In 2020, responding to the Truth and Reconciliation Commission’s call to engage with Indigenous legal systems, McGill Law introduced a new mandatory course for first-year law students entitled “Indigenous Legal Traditions.”
The Anishinaabe Law Field Study course picks up where this introductory course ends. “This course fully engages Indigenous law on its own terms,” says Mills, who holds the Canada Research Chair in Indigenous Constitutionalism and Philosophy and is Anishinaabeg. “To do that we had to get out of the law school and onto the land, interacting with Indigenous community members.”
Working with knowledge-holders
With this goal in mind, Mills worked with two traditional Anishinaabe knowledge-holders as co-teachers: Elder Harry Bone and Grandmother Sherry Copenace. “They’ve been my teachers for many years, and we bring very different gifts into a circle while sharing the same commitment,” says Mills, who stresses that he has been on a fifteen-year journey, guided by his grandmother, who passed away a year ago, and other elders, to understand Anishinaabe law more fully. “My long-running relationships with them have provided the foundation of this course,” he underscores.
While the differences between Anishinaabe law and the European-based civil and common law traditions are profound, “they perform the same social functions in a very different way,” says Mills. To help students understand it as law rather than just culture, the first week of the course explored Anishinaabe constitutionalism informing its legal understanding. “The Anishinaabe interpretation of the world is that everything is connected, that the earth is inherently good, and the relationships between things are instructive for us, because it’s all part of Creator’s vision of balance and harmony.”
“The fundamental question of social life isn’t ‘the social contract tradition’ where we ask ‘What is a just society, and what institutions and processes are necessary to create and to sustain it?’ Instead, it is ‘How do we fit in to the order which already exists?’”
Anishinaabe law is often expressed in narratives – teachings embedded in stories, songs and ceremonies – that must then be interpreted within the context of an event or conflict. “Instead of a set law, there is only legal reasoning, because in every case, you have to reason towards your answer,” Mills explains. As Mill’s co-teacher Grandmother Sherry Copenace points out, “The law is not meant to force people to do things. Rather we want people, based on whatever teaching we provide them with, to want to comply for their own wellness and for the wellness of society. It’s up to the individual to interpret how to live their responsibility in regard to that law.”
A sense of community
The teachers explored Anishinaabe law in a manner that aligned with Anishinaabe ways of learning. “Typically, we started the day with teachings from Elders or other knowledge keepers on the concept we were discussing, and then we would go around in a circle to share what that meant for us,” says Catherine Dunne, who was entering her second year of studies. At the end of each week, the students would submit written reflections on their learning. “At the start, we wanted the students to find ways on their own to understand the ideas,” Copenace says. But the first set of weekly reflections showed that students were struggling with the fundamental concepts, so the following week the teachers offered concrete examples. “That’s how they were used to learning – but we told them, this is a gift, because it’s not how we usually teach or learn,” Copenace explains.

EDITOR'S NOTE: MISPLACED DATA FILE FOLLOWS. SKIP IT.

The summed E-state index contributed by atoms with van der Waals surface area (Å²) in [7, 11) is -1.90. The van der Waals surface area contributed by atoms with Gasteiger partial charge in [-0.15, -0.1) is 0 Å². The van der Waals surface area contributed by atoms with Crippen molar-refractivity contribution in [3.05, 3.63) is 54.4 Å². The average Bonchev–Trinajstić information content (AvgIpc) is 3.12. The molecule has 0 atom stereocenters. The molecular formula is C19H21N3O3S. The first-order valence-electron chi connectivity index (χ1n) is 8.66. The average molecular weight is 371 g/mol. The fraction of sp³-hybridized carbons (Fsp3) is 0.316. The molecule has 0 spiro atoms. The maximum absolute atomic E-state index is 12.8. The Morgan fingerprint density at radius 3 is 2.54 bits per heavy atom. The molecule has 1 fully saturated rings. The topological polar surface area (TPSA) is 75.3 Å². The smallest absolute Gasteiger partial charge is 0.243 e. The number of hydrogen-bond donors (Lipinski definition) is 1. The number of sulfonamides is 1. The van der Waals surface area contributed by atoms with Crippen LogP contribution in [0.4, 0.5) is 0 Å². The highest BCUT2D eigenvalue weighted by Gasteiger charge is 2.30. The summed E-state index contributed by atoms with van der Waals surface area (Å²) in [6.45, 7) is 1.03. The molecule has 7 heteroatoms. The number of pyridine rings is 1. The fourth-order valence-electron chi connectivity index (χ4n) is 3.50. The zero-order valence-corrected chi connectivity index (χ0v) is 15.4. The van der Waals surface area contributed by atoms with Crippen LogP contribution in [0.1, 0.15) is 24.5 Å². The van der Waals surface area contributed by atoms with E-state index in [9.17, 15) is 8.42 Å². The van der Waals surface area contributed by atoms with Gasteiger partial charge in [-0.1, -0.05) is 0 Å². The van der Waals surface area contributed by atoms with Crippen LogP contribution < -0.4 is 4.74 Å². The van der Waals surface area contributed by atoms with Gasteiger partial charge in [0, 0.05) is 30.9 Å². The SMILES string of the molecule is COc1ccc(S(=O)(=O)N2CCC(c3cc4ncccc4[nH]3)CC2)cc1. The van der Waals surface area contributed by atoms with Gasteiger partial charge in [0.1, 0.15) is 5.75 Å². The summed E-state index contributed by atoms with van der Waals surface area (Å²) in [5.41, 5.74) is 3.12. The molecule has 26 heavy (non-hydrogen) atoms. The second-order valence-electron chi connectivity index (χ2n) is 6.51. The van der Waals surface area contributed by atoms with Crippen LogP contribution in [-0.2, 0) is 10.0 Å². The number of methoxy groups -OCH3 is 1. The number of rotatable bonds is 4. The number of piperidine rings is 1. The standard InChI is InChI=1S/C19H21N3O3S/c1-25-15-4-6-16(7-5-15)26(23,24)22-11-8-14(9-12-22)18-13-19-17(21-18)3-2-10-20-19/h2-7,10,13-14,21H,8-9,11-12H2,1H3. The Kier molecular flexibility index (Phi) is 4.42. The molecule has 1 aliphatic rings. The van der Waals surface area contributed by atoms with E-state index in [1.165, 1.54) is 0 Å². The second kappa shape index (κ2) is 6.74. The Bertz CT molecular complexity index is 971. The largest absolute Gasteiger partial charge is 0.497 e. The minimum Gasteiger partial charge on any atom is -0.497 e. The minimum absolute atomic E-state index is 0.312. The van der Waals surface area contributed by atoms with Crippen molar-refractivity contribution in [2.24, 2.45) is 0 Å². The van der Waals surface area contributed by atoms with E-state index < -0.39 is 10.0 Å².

Students engaged with Anishinaabe law not only in their Monday to Thursday learning circles, but also on Friday field trips, which included a visit to the ancient Whiteshell petroforms at Bannock Point, where an Elder explained their connection to Anishinaabe origin stories. “We were able to go out onto the land for ceremonies, such as participating in a sweat lodge ceremony, and I felt that the wide range of experiences really helped me to have a fuller picture of Anishinaabe law,” says fourth-year student Ellen Spannagel. “The course challenged me in all the right ways. It’s been the best experience of my legal education because not only did I learn a lot about Anishinaabe law on its own terms, but I built valuable relationships with people in my cohort, with the knowledge holders, and with Professor Mills and his family. That sense of community really helped the course come alive.” Indeed, a sense of community is an important feature of Anishinaabe law and, to foster this, Mills organized weekly dinners for all participants.
“The course challenged me in all the right ways.”
All participants expressed hope that the course would become a regular feature of the curriculum. “I thought it was very courageous on McGill’s behalf, and a big step for any university, to come to Manitoba and partner with the TRCM to present this course,” Copenace concluded. “What Professor Mills and McGill have done is say that Indigenous law has always been here – and it’s important.”
The Anishinaabe Law Field Course was based at The Forks in Winnipeg, and the students stayed in a university residence. Funding from one of McGill’s Tomlinson Chairs provided a modest contribution towards expenses for every participant; additional needs-based funding was made available to cover flight and accommodation.
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